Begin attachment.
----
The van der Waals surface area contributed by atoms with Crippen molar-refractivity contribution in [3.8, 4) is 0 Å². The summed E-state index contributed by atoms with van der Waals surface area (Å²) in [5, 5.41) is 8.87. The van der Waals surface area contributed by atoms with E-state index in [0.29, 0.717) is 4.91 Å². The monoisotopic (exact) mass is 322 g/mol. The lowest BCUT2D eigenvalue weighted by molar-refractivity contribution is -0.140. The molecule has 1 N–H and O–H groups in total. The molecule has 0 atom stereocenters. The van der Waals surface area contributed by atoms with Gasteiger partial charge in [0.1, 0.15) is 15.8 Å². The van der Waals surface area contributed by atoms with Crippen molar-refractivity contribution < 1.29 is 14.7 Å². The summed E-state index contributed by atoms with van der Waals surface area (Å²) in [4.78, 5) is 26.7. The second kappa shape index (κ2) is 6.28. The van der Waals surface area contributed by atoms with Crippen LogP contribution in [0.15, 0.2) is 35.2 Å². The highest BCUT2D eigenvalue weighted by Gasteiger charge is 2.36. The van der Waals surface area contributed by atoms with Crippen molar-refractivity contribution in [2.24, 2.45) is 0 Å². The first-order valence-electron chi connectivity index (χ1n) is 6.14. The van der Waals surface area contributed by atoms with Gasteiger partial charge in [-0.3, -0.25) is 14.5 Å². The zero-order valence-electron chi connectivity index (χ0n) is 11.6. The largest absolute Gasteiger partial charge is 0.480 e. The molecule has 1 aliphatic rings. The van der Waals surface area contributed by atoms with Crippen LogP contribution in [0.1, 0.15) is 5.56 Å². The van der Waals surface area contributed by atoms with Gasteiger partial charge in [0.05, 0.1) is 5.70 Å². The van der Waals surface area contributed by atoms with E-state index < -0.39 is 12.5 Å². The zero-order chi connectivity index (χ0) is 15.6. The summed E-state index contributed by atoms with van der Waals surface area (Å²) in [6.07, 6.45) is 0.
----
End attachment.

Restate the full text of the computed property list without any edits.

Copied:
The van der Waals surface area contributed by atoms with Crippen molar-refractivity contribution in [3.8, 4) is 0 Å². The summed E-state index contributed by atoms with van der Waals surface area (Å²) in [5, 5.41) is 8.87. The van der Waals surface area contributed by atoms with E-state index in [0.29, 0.717) is 4.91 Å². The monoisotopic (exact) mass is 322 g/mol. The lowest BCUT2D eigenvalue weighted by molar-refractivity contribution is -0.140. The molecule has 1 N–H and O–H groups in total. The molecule has 0 atom stereocenters. The van der Waals surface area contributed by atoms with Gasteiger partial charge in [0.1, 0.15) is 15.8 Å². The van der Waals surface area contributed by atoms with Crippen molar-refractivity contribution < 1.29 is 14.7 Å². The summed E-state index contributed by atoms with van der Waals surface area (Å²) in [4.78, 5) is 26.7. The second kappa shape index (κ2) is 6.28. The van der Waals surface area contributed by atoms with Crippen LogP contribution in [0.15, 0.2) is 35.2 Å². The highest BCUT2D eigenvalue weighted by Gasteiger charge is 2.36. The van der Waals surface area contributed by atoms with Crippen molar-refractivity contribution in [2.24, 2.45) is 0 Å². The first-order valence-electron chi connectivity index (χ1n) is 6.14. The van der Waals surface area contributed by atoms with Gasteiger partial charge in [-0.3, -0.25) is 14.5 Å². The zero-order valence-electron chi connectivity index (χ0n) is 11.6. The largest absolute Gasteiger partial charge is 0.480 e. The molecule has 1 aliphatic rings. The van der Waals surface area contributed by atoms with Crippen LogP contribution in [0.1, 0.15) is 5.56 Å². The van der Waals surface area contributed by atoms with Gasteiger partial charge in [0.05, 0.1) is 5.70 Å². The van der Waals surface area contributed by atoms with E-state index < -0.39 is 12.5 Å². The zero-order chi connectivity index (χ0) is 15.6. The summed E-state index contributed by atoms with van der Waals surface area (Å²) in [6.07, 6.45) is 0.